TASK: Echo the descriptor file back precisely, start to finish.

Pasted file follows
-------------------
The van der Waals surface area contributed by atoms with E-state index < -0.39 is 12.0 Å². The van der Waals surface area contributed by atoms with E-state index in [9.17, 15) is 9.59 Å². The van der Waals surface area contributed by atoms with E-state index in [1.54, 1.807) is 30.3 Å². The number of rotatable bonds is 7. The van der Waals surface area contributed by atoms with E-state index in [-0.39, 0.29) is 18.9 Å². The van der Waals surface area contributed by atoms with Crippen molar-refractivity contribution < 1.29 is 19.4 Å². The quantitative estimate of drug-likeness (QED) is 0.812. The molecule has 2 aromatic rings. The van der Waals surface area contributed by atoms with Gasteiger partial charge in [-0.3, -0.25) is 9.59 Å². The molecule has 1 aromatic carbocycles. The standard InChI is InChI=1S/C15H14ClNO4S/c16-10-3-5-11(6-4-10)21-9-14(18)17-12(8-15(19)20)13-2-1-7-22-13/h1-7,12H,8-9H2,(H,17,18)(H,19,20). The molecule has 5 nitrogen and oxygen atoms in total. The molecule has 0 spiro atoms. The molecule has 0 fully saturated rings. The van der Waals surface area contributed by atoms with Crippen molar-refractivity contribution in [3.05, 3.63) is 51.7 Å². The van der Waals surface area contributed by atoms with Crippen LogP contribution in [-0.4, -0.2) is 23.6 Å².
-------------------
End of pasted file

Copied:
The van der Waals surface area contributed by atoms with E-state index < -0.39 is 12.0 Å². The van der Waals surface area contributed by atoms with E-state index in [9.17, 15) is 9.59 Å². The van der Waals surface area contributed by atoms with E-state index in [1.54, 1.807) is 30.3 Å². The number of rotatable bonds is 7. The van der Waals surface area contributed by atoms with E-state index in [-0.39, 0.29) is 18.9 Å². The van der Waals surface area contributed by atoms with Crippen molar-refractivity contribution < 1.29 is 19.4 Å². The quantitative estimate of drug-likeness (QED) is 0.812. The molecule has 2 aromatic rings. The van der Waals surface area contributed by atoms with Gasteiger partial charge in [-0.3, -0.25) is 9.59 Å². The molecule has 1 aromatic carbocycles. The standard InChI is InChI=1S/C15H14ClNO4S/c16-10-3-5-11(6-4-10)21-9-14(18)17-12(8-15(19)20)13-2-1-7-22-13/h1-7,12H,8-9H2,(H,17,18)(H,19,20). The molecule has 5 nitrogen and oxygen atoms in total. The molecule has 0 spiro atoms. The molecule has 0 fully saturated rings. The van der Waals surface area contributed by atoms with Crippen molar-refractivity contribution in [3.05, 3.63) is 51.7 Å². The van der Waals surface area contributed by atoms with Crippen LogP contribution in [-0.4, -0.2) is 23.6 Å².